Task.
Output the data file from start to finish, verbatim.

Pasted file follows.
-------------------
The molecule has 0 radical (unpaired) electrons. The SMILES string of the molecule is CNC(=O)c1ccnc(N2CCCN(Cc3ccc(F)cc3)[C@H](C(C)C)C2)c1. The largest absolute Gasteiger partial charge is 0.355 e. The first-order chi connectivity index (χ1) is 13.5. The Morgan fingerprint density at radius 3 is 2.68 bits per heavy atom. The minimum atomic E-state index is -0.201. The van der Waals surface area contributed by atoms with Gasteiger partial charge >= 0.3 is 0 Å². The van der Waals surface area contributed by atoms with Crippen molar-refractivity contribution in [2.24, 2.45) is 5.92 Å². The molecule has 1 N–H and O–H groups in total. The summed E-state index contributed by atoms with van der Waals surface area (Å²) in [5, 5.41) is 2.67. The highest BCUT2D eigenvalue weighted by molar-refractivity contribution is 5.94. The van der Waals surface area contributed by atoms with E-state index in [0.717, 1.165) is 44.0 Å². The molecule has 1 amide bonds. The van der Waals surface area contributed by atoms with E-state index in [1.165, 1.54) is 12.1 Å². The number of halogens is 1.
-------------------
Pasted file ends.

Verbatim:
The molecule has 0 radical (unpaired) electrons. The SMILES string of the molecule is CNC(=O)c1ccnc(N2CCCN(Cc3ccc(F)cc3)[C@H](C(C)C)C2)c1. The largest absolute Gasteiger partial charge is 0.355 e. The first-order chi connectivity index (χ1) is 13.5. The Morgan fingerprint density at radius 3 is 2.68 bits per heavy atom. The minimum atomic E-state index is -0.201. The van der Waals surface area contributed by atoms with Gasteiger partial charge >= 0.3 is 0 Å². The van der Waals surface area contributed by atoms with Crippen molar-refractivity contribution in [2.24, 2.45) is 5.92 Å². The molecule has 1 N–H and O–H groups in total. The summed E-state index contributed by atoms with van der Waals surface area (Å²) in [5, 5.41) is 2.67. The highest BCUT2D eigenvalue weighted by molar-refractivity contribution is 5.94. The van der Waals surface area contributed by atoms with E-state index in [0.717, 1.165) is 44.0 Å². The molecule has 1 amide bonds. The van der Waals surface area contributed by atoms with E-state index in [1.165, 1.54) is 12.1 Å². The number of halogens is 1.